In order to determine if there are current problems with a circuit board, or if problems could arise, a test must be performed. If you have a two-layer PCB you can visually inspect the board to scope out issues. However, if you have a multi-layer PCB visual tests are impossible. Instead, you will need to do an electrical test to really see if your board is going to function properly. There are two different electrical tests that you need to do: a universal grid test and a flying probe test.

What is a universal grid test?

Otherwise known as a clam shell or bed of nails test, a universal grid test is done via machine. This test is incredibly accurate because the machine uses two high resolution cameras. The two cameras lie at the top and bottom of the machine, and scan the board, enabling adjustments. Should anything out of the ordinary be detected, micro adjustments are made, putting fixtures into their correct position. Besides the high resolution cameras, the machine also contains a dual shuttle and dual vacuum handler that rely on fast linear motors to administer throughput multitasking handling of the PBC.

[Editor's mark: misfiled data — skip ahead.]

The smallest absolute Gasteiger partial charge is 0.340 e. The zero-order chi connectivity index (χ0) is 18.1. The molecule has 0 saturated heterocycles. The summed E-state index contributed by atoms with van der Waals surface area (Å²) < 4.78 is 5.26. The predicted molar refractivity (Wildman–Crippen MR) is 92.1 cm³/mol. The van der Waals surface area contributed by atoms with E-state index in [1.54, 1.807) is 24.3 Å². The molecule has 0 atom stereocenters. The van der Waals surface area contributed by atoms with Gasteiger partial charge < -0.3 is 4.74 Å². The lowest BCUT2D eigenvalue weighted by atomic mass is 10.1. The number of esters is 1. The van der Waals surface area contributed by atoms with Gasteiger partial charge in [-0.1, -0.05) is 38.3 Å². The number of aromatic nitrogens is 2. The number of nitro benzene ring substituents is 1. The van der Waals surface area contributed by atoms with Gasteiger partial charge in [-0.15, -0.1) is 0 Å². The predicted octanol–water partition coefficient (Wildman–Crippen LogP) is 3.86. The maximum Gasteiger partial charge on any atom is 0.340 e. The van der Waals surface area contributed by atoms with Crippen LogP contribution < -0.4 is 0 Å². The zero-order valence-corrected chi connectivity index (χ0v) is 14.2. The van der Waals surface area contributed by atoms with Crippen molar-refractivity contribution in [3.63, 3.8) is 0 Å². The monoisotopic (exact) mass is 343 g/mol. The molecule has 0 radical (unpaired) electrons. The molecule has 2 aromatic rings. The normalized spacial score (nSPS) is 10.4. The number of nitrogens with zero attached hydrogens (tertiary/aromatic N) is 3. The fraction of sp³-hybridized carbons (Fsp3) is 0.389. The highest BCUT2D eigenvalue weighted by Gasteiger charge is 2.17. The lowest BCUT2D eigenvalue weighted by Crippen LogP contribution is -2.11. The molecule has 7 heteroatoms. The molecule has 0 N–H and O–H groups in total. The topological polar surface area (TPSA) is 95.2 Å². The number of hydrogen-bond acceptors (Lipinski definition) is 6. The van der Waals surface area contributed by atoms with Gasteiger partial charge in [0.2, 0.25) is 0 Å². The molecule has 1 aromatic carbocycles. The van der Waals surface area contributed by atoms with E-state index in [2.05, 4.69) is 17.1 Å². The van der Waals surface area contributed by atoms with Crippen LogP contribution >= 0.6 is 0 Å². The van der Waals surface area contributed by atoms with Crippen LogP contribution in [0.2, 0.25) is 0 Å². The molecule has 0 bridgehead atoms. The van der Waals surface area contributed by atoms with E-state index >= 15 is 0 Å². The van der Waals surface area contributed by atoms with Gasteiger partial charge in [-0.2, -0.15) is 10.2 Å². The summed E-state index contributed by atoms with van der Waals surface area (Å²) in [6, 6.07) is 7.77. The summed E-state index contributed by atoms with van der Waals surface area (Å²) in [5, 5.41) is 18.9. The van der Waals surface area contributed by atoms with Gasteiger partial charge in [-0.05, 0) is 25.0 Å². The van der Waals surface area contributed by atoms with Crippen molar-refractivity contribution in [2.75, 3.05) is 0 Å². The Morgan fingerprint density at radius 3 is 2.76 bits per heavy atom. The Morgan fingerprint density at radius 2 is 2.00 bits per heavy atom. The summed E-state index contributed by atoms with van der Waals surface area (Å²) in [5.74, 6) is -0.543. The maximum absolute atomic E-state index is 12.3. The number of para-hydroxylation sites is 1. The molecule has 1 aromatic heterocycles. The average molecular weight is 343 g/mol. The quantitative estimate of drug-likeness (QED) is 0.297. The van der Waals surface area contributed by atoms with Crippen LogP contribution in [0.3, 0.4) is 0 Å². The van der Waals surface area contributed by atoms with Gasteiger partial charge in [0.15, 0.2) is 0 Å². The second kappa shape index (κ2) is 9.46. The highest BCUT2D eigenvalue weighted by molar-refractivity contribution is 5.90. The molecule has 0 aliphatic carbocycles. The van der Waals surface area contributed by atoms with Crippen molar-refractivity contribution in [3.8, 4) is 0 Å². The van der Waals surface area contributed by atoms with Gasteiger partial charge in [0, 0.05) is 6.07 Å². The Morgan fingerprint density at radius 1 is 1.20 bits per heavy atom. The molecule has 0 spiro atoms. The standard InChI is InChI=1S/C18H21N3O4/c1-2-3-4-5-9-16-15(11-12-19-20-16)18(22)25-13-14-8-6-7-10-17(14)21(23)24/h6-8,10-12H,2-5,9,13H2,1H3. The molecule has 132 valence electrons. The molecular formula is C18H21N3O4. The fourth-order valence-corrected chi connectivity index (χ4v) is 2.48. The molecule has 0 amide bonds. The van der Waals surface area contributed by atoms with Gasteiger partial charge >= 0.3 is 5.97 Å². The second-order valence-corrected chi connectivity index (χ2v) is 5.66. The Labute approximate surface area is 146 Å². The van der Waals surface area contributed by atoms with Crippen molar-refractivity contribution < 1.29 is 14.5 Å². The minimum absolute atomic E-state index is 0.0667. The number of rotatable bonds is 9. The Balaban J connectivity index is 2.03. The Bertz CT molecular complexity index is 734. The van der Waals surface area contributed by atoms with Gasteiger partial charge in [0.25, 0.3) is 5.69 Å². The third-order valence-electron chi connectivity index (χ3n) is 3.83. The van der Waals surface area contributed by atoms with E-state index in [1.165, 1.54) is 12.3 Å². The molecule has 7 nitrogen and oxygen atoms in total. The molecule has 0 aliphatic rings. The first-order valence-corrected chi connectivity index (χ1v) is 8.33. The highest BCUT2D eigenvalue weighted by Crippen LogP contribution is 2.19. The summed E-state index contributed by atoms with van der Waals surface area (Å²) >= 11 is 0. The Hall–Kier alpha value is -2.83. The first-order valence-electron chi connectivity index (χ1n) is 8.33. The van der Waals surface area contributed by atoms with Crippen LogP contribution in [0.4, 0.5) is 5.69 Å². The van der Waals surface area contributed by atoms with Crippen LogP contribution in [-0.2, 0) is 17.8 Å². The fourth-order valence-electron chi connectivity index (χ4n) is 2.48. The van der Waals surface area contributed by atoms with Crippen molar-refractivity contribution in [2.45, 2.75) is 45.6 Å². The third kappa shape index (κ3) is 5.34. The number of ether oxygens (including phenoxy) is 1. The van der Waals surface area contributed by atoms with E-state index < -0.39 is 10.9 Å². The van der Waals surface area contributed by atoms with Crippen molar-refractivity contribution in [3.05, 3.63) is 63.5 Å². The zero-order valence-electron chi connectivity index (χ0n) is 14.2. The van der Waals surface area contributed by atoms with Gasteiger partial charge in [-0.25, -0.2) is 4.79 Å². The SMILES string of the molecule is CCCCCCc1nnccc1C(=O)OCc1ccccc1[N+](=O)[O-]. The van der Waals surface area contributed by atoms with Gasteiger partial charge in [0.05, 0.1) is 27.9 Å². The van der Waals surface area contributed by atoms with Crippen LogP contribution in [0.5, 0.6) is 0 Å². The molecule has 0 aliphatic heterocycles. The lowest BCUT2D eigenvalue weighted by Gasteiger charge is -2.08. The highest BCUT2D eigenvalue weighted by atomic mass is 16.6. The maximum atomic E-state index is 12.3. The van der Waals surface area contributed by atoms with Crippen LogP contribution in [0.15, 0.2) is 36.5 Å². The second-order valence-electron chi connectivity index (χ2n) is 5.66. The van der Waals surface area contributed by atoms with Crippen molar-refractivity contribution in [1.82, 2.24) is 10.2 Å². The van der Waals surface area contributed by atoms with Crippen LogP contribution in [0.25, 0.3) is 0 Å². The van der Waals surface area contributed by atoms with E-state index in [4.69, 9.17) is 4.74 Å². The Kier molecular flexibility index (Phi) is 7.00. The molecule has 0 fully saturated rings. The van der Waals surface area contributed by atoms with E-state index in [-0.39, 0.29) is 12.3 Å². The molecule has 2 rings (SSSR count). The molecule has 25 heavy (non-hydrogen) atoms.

What is a flying probe test?

The second type of testing following circuit board design is the flying probe test. This test uses electro-mechanically controlled probes to view the components on the printed circuit assemblies. The probes move around the board on an automatically operated two-axis system while the test probes contact components or test points on the PCB.

What is the difference between the two tests?

The main difference between a universal grid test and a flying probe test is that the former requires a fixture in order for the test to be conducted.

What are the similarities between the two tests?

Both tests are able to test capacitance and resistance in the circuit of each bare board. While testing for capacitance, both tests will look for opens and shorts. This is done by sending a charge on the net followed by a probe that determines the induced capacity. The net is the string points (connections) that run from the first source point to the last point (this includes component lands and vias). On the other hand, resistance is tested by measuring the friction (resistance) that occurs as current flows through a conductor.

Electrical testing is crucial following circuit board design because it will determine if your PCB is viable. Without testing you could be looking at an inferior product that is unsuitable for the marketplace.